Obviously the specific details reported will vary by provider, but the three points listed above are pretty standard and should be included on most reports. Scrutinize your vehicle history report with a keen, sharp eye and investigate any discrepancies you find between the data and the story you’ve been told about the car, truck or SUV in question. A little extra work now could potentially save you lots of time and money later.



Protecting What Matters Most: Your Loved Ones


It’s Insure Your Love month. And what does that mean? Everyone wants the best for their family, whether that’s a spouse, children, aging parents, really anyone you need to take care of. And the numbers back that up: 81% of Americans believe their family is their most valuable asset, according to the new “Protecting What Matters Most Study,” by Edward Jones and Life Happens.

And that’s where life insurance comes in. Every day, you work hard at your job and at home to take care of your loved ones. By having life insurance, it means if something were to happen to you, your loved ones would be OK financially.

But so many people don’t seem to be getting that message. Only four in 10 are protecting their family with an individual life insurance policy. In fact, a third of Americans say that life insurance is a low or is not a priority when starting a family, according to this same study.

Protect what you value most

That’s why Life Happens conducts the Insure Your Love campaign every year. Our goal is to remind people of what they value most: their loved ones, and to remind them to protect them financially with life insurance.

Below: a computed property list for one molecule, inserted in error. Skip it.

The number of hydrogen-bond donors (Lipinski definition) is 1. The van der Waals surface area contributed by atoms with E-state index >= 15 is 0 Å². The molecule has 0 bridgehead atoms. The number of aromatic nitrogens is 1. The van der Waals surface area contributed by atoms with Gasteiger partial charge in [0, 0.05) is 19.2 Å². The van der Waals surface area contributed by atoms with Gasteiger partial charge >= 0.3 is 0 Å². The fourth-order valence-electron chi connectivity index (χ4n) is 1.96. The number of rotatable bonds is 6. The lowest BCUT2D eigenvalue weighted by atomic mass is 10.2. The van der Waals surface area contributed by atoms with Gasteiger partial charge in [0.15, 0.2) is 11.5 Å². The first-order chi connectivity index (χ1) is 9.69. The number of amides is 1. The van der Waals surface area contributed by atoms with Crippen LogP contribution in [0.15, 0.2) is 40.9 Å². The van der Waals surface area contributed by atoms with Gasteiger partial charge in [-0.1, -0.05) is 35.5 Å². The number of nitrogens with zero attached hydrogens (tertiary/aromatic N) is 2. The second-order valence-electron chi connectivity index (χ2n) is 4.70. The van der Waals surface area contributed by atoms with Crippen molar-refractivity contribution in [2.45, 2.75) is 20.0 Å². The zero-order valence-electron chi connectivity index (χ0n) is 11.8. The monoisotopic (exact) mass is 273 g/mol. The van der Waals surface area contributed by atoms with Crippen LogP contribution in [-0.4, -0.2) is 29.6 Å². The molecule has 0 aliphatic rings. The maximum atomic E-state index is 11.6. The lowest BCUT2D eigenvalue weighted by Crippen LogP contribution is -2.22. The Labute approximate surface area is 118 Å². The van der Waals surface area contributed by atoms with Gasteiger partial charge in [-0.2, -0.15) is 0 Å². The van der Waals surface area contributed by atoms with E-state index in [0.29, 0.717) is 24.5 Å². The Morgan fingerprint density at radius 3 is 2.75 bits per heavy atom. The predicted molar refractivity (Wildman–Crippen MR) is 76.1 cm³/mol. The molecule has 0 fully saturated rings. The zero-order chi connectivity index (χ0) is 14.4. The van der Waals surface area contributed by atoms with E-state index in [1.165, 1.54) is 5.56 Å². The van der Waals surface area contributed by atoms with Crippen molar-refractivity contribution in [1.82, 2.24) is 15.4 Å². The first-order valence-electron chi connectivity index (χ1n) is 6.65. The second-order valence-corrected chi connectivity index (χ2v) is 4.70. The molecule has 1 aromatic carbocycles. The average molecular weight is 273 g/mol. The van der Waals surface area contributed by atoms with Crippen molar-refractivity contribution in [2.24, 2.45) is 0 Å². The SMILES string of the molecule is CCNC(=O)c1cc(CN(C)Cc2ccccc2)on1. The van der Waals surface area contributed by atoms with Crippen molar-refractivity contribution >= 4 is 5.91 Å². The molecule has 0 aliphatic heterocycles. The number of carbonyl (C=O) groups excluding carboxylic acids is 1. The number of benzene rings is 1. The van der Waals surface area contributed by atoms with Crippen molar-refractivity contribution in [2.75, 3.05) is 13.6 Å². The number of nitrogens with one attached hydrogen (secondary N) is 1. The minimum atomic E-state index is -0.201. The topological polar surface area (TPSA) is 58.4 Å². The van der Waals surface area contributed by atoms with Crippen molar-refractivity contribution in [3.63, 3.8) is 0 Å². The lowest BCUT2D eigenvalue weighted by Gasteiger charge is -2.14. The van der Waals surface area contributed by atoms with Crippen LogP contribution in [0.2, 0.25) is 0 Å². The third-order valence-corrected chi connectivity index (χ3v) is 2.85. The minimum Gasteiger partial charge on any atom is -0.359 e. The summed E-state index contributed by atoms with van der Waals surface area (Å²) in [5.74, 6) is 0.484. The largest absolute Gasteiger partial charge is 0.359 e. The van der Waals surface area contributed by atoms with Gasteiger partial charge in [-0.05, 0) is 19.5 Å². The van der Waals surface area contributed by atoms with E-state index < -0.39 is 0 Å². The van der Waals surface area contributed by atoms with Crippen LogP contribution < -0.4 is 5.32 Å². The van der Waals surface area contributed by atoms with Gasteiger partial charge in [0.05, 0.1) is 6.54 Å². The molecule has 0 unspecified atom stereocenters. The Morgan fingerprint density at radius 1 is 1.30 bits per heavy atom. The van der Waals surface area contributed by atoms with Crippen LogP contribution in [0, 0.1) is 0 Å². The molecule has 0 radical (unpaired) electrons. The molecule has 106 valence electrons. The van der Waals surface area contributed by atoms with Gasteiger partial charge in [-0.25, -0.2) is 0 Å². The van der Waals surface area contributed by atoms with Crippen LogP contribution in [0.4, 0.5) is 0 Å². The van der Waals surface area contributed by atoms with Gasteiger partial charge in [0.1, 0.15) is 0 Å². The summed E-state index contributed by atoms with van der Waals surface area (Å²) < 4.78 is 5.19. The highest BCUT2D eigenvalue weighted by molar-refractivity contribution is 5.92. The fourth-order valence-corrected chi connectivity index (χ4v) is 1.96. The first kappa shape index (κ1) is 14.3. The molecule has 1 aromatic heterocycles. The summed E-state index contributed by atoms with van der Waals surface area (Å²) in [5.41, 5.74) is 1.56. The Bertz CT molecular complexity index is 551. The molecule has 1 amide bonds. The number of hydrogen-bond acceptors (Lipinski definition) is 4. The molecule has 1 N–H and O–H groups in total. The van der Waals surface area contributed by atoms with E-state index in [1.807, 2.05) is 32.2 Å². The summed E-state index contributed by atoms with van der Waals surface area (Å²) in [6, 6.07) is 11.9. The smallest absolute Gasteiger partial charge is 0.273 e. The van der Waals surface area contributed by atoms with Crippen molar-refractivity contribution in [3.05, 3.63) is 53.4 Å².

I’m convinced we all want to do the right thing. And often that just comes down to better educating Americans on what life insurance can do. For starters, life insurance can replace or pay for:

  • Lost income

  • funeral costs

  • education costs

  • retirement income

  • estate considerations

  • estate taxes

  • charitable donations

Another little known fact about life insurance is how affordable it is. In fact, most people overestimate how much it costs by three times, and Millennials overestimate its cost by five times, although they usually pay the least due to their age and health. (2018 Insurance Barometer Study, by Life Happens and LIMRA).

For example, a healthy 30-year-old can get a $250,000, 20-year level term life insurance policy for about $13 a month, or as I like to consider it: three Starbucks a month.  Although I enjoy my caffeine fix as much as the next sleep-deprived mom, I gladly make my family a priority over a grande cappuccino.

So protecting your loved ones financially for the “what ifs” is both doable and affordable. Speak with an insurance agent or advisor, who can walk you through your options that fit within your budget. Give us a call! We would love to talk to you! (239) 593-7333


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20 Reasons Not to Jettison Your Life Insurance After 60